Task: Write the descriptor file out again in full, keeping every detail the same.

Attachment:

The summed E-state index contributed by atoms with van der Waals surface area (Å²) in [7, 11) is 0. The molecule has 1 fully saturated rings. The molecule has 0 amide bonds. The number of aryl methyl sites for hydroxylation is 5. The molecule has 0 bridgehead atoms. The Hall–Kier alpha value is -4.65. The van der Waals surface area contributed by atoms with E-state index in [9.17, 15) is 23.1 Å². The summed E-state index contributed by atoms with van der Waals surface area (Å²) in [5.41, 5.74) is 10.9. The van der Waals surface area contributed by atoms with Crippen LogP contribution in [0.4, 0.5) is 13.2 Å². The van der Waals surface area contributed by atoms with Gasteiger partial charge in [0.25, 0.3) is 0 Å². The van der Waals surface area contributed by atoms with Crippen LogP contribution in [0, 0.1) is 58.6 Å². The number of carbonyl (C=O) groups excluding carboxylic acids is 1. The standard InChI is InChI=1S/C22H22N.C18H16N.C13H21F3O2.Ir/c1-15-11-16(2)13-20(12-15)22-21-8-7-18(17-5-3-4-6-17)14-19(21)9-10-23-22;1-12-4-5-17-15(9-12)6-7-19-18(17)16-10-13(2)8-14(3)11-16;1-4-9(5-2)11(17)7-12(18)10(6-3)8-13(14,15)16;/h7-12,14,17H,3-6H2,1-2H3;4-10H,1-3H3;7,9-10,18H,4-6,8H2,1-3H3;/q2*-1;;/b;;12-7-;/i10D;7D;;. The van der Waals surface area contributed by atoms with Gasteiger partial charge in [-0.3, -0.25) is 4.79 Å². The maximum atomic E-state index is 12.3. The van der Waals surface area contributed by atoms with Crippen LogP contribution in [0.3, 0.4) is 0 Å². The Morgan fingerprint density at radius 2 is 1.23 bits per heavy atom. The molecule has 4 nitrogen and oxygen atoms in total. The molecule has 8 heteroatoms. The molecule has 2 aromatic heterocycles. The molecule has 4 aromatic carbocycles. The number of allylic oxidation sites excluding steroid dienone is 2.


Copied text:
The summed E-state index contributed by atoms with van der Waals surface area (Å²) in [7, 11) is 0. The molecule has 1 fully saturated rings. The molecule has 0 amide bonds. The number of aryl methyl sites for hydroxylation is 5. The molecule has 0 bridgehead atoms. The Hall–Kier alpha value is -4.65. The van der Waals surface area contributed by atoms with E-state index in [9.17, 15) is 23.1 Å². The summed E-state index contributed by atoms with van der Waals surface area (Å²) in [5.41, 5.74) is 10.9. The van der Waals surface area contributed by atoms with Crippen LogP contribution in [0.4, 0.5) is 13.2 Å². The van der Waals surface area contributed by atoms with Gasteiger partial charge in [0.25, 0.3) is 0 Å². The van der Waals surface area contributed by atoms with Crippen LogP contribution in [0, 0.1) is 58.6 Å². The number of carbonyl (C=O) groups excluding carboxylic acids is 1. The standard InChI is InChI=1S/C22H22N.C18H16N.C13H21F3O2.Ir/c1-15-11-16(2)13-20(12-15)22-21-8-7-18(17-5-3-4-6-17)14-19(21)9-10-23-22;1-12-4-5-17-15(9-12)6-7-19-18(17)16-10-13(2)8-14(3)11-16;1-4-9(5-2)11(17)7-12(18)10(6-3)8-13(14,15)16;/h7-12,14,17H,3-6H2,1-2H3;4-10H,1-3H3;7,9-10,18H,4-6,8H2,1-3H3;/q2*-1;;/b;;12-7-;/i10D;7D;;. The van der Waals surface area contributed by atoms with Gasteiger partial charge in [-0.3, -0.25) is 4.79 Å². The maximum atomic E-state index is 12.3. The van der Waals surface area contributed by atoms with Crippen LogP contribution in [0.3, 0.4) is 0 Å². The Morgan fingerprint density at radius 2 is 1.23 bits per heavy atom. The molecule has 4 nitrogen and oxygen atoms in total. The molecule has 8 heteroatoms. The molecule has 2 aromatic heterocycles. The molecule has 4 aromatic carbocycles. The number of allylic oxidation sites excluding steroid dienone is 2.